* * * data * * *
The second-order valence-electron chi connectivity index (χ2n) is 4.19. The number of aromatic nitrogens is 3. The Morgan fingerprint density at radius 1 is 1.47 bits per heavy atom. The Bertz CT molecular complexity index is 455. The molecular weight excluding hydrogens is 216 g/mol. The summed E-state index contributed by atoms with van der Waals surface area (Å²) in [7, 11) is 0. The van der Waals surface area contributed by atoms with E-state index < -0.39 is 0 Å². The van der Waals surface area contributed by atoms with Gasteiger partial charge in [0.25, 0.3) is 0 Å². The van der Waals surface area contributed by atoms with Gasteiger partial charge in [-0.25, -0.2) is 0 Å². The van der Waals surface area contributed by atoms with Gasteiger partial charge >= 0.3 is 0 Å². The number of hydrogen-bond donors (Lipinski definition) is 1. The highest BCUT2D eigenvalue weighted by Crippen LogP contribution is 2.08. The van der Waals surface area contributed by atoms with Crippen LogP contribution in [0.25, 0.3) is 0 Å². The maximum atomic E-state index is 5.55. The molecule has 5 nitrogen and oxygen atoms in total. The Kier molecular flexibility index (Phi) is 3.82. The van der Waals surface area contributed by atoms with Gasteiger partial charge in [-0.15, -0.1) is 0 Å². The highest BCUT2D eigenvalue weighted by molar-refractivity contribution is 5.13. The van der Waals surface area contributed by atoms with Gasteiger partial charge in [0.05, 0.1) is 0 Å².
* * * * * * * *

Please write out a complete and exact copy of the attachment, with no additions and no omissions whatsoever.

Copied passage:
The second-order valence-electron chi connectivity index (χ2n) is 4.19. The number of aromatic nitrogens is 3. The Morgan fingerprint density at radius 1 is 1.47 bits per heavy atom. The Bertz CT molecular complexity index is 455. The molecular weight excluding hydrogens is 216 g/mol. The summed E-state index contributed by atoms with van der Waals surface area (Å²) in [7, 11) is 0. The van der Waals surface area contributed by atoms with E-state index < -0.39 is 0 Å². The van der Waals surface area contributed by atoms with Gasteiger partial charge in [0.25, 0.3) is 0 Å². The van der Waals surface area contributed by atoms with Gasteiger partial charge in [-0.25, -0.2) is 0 Å². The van der Waals surface area contributed by atoms with Gasteiger partial charge >= 0.3 is 0 Å². The number of hydrogen-bond donors (Lipinski definition) is 1. The highest BCUT2D eigenvalue weighted by Crippen LogP contribution is 2.08. The van der Waals surface area contributed by atoms with Crippen LogP contribution in [0.25, 0.3) is 0 Å². The maximum atomic E-state index is 5.55. The molecule has 5 nitrogen and oxygen atoms in total. The Kier molecular flexibility index (Phi) is 3.82. The van der Waals surface area contributed by atoms with Gasteiger partial charge in [-0.15, -0.1) is 0 Å². The highest BCUT2D eigenvalue weighted by molar-refractivity contribution is 5.13. The van der Waals surface area contributed by atoms with Gasteiger partial charge in [0.05, 0.1) is 0 Å².